Fair value measurement

Fair Value Measurement can present significant challenges for preparers of financial statements, particularly because it involves using judgment and estimation. Further, it is the market participant view that shapes fair value, so preparers need to monitor whether the valuation models and assumptions they use for financial reporting appropriately reflect those of market participants.

Fair Value Measurement under IFRS 13:Fair value measurement

  1. defines fair value;
  2. sets out in a single IFRS a framework for measuring fair value; and
  3. requires disclosures about fair value measurements.

The definition of fair value focuses on assets and liabilities because they are a primary subject of accounting measurement. In addition, IFRS 13 is applied to an entity’s own equity instruments measured at fair value.

The key point in IFRS 13 is the market participant’s point of view (both buyer- and seller-side) in the principal (or most advantageous) market for the asset or liability. Both market participants. view are constructed (or objectified) around the following characteristics:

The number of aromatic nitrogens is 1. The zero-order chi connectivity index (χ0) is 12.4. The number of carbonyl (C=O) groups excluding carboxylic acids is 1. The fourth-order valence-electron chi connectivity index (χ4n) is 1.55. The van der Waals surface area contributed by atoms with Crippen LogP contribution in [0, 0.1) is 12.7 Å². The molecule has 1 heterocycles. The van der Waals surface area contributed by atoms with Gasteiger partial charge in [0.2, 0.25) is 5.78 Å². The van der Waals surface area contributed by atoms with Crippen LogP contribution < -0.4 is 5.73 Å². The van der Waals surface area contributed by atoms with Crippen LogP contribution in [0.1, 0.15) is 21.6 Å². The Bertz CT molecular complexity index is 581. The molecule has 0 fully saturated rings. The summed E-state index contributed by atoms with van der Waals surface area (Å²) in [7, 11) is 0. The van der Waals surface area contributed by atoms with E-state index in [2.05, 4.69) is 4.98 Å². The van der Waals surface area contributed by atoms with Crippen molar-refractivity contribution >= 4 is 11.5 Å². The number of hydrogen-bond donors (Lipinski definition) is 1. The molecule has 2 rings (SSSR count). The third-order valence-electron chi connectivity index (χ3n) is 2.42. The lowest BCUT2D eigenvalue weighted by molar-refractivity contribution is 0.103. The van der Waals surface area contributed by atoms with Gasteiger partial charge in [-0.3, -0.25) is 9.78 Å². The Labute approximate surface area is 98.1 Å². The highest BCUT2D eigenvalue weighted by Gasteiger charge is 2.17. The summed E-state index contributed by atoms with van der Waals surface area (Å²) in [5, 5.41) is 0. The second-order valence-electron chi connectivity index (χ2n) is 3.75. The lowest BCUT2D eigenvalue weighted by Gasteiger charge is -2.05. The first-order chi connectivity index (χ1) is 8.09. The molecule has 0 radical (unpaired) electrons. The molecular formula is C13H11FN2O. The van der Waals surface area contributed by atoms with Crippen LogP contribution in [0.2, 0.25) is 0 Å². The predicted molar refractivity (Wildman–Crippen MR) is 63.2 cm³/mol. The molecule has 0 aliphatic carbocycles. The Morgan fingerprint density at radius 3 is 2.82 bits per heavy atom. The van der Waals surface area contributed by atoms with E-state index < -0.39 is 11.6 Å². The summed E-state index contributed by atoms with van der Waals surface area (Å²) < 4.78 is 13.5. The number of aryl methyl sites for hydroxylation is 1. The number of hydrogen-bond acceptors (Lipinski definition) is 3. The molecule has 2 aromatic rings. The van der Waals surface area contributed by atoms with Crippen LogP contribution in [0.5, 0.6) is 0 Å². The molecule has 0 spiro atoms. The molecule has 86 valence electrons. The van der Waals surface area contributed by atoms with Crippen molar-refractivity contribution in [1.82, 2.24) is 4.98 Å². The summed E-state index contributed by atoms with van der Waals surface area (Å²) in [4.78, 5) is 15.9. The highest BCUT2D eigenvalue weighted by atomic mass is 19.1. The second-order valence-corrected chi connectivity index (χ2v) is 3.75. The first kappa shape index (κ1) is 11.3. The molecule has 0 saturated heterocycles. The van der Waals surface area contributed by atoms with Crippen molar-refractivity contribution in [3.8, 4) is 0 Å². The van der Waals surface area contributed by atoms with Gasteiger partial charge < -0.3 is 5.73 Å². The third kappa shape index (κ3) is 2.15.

1. Buyer and Seller are independent of each other, i.e. Buyer and Seller are not related parties, although the price in a related party transaction may be used as an input to a fair value measurement if the entity has evidence that the transaction was entered into at market terms.
  2. Buyer and Seller are knowledgeable, having a reasonable understanding about the asset or liability and the transaction using all available information, including information that might be obtained through due diligence efforts that are usual and customary.
  3. Buyer and Seller are able to enter into a transaction for the asset or liability.
  4. Buyer and Seller are willing to enter into a transaction for the asset or liability, i.e. Buyer and Seller are motivated but not forced or otherwise compelled to do so.
Something else -   Outcome uncertainty

Two other definitions that need to be mentioned in this context are:

  • A principal market is a market with the greatest volume and level of activity for the asset or liability.
  • The most advantageous market maximises the amount that would be received to sell the asset or minimises the amount that would be paid to transfer the liability, after taking into account transaction costs and transport costs.

1 The frame for fair value measurement

The asset or liability